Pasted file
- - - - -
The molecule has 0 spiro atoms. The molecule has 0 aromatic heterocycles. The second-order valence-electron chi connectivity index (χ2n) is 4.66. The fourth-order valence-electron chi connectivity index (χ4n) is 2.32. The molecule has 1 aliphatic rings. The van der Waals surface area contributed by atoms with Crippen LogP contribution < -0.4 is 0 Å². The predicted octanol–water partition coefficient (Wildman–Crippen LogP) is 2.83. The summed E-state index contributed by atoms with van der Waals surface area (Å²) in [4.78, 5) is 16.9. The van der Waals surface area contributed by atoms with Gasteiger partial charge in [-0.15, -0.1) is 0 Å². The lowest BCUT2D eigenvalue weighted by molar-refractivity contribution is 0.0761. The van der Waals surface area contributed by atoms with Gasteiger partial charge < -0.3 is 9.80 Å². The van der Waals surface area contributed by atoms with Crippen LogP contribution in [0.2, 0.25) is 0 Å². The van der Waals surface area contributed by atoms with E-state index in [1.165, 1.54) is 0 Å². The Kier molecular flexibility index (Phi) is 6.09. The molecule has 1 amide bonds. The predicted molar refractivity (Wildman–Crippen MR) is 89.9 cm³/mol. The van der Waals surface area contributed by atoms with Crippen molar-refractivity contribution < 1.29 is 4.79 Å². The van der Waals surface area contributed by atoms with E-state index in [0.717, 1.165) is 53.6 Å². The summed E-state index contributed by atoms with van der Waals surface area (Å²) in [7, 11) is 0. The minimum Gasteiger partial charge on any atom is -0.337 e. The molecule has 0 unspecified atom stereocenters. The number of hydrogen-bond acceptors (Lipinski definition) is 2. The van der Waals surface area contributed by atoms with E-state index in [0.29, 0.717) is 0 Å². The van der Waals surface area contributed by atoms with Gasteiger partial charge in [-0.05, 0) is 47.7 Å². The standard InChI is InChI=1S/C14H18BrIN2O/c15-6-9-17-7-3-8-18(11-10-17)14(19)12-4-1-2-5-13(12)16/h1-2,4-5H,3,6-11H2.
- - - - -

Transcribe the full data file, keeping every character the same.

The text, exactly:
The molecule has 0 spiro atoms. The molecule has 0 aromatic heterocycles. The second-order valence-electron chi connectivity index (χ2n) is 4.66. The fourth-order valence-electron chi connectivity index (χ4n) is 2.32. The molecule has 1 aliphatic rings. The van der Waals surface area contributed by atoms with Crippen LogP contribution < -0.4 is 0 Å². The predicted octanol–water partition coefficient (Wildman–Crippen LogP) is 2.83. The summed E-state index contributed by atoms with van der Waals surface area (Å²) in [4.78, 5) is 16.9. The van der Waals surface area contributed by atoms with Gasteiger partial charge in [-0.15, -0.1) is 0 Å². The lowest BCUT2D eigenvalue weighted by molar-refractivity contribution is 0.0761. The van der Waals surface area contributed by atoms with Gasteiger partial charge < -0.3 is 9.80 Å². The van der Waals surface area contributed by atoms with Crippen LogP contribution in [0.2, 0.25) is 0 Å². The van der Waals surface area contributed by atoms with E-state index in [1.165, 1.54) is 0 Å². The Kier molecular flexibility index (Phi) is 6.09. The molecule has 1 amide bonds. The predicted molar refractivity (Wildman–Crippen MR) is 89.9 cm³/mol. The van der Waals surface area contributed by atoms with Crippen molar-refractivity contribution < 1.29 is 4.79 Å². The van der Waals surface area contributed by atoms with E-state index in [0.717, 1.165) is 53.6 Å². The summed E-state index contributed by atoms with van der Waals surface area (Å²) in [7, 11) is 0. The minimum Gasteiger partial charge on any atom is -0.337 e. The molecule has 0 unspecified atom stereocenters. The number of hydrogen-bond acceptors (Lipinski definition) is 2. The van der Waals surface area contributed by atoms with E-state index in [0.29, 0.717) is 0 Å². The van der Waals surface area contributed by atoms with Gasteiger partial charge in [-0.05, 0) is 47.7 Å². The standard InChI is InChI=1S/C14H18BrIN2O/c15-6-9-17-7-3-8-18(11-10-17)14(19)12-4-1-2-5-13(12)16/h1-2,4-5H,3,6-11H2.